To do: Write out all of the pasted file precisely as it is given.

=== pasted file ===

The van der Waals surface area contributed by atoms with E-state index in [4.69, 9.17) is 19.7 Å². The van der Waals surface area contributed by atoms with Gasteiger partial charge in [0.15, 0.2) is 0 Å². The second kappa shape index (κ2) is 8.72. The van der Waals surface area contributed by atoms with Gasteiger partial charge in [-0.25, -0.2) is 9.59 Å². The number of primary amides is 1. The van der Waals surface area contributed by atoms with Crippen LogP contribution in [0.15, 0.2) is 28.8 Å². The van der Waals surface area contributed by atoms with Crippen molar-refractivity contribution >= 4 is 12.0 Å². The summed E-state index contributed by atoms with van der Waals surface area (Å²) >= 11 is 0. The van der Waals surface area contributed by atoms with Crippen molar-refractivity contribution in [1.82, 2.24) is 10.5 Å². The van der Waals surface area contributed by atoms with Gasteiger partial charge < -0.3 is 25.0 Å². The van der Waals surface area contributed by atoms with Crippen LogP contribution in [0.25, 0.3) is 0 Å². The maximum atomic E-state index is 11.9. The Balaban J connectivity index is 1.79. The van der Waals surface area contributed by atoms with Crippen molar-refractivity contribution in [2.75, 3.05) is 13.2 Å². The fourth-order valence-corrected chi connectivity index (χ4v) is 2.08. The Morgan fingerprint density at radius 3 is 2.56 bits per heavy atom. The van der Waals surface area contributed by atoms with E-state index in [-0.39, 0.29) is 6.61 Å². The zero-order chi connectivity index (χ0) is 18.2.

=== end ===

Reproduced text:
The van der Waals surface area contributed by atoms with E-state index in [4.69, 9.17) is 19.7 Å². The van der Waals surface area contributed by atoms with Gasteiger partial charge in [0.15, 0.2) is 0 Å². The second kappa shape index (κ2) is 8.72. The van der Waals surface area contributed by atoms with Gasteiger partial charge in [-0.25, -0.2) is 9.59 Å². The number of primary amides is 1. The van der Waals surface area contributed by atoms with Crippen LogP contribution in [0.15, 0.2) is 28.8 Å². The van der Waals surface area contributed by atoms with Crippen molar-refractivity contribution >= 4 is 12.0 Å². The summed E-state index contributed by atoms with van der Waals surface area (Å²) >= 11 is 0. The van der Waals surface area contributed by atoms with Crippen molar-refractivity contribution in [1.82, 2.24) is 10.5 Å². The van der Waals surface area contributed by atoms with Gasteiger partial charge < -0.3 is 25.0 Å². The van der Waals surface area contributed by atoms with Crippen LogP contribution in [0.25, 0.3) is 0 Å². The maximum atomic E-state index is 11.9. The Balaban J connectivity index is 1.79. The van der Waals surface area contributed by atoms with Crippen molar-refractivity contribution in [2.75, 3.05) is 13.2 Å². The fourth-order valence-corrected chi connectivity index (χ4v) is 2.08. The Morgan fingerprint density at radius 3 is 2.56 bits per heavy atom. The van der Waals surface area contributed by atoms with E-state index in [-0.39, 0.29) is 6.61 Å². The zero-order chi connectivity index (χ0) is 18.2.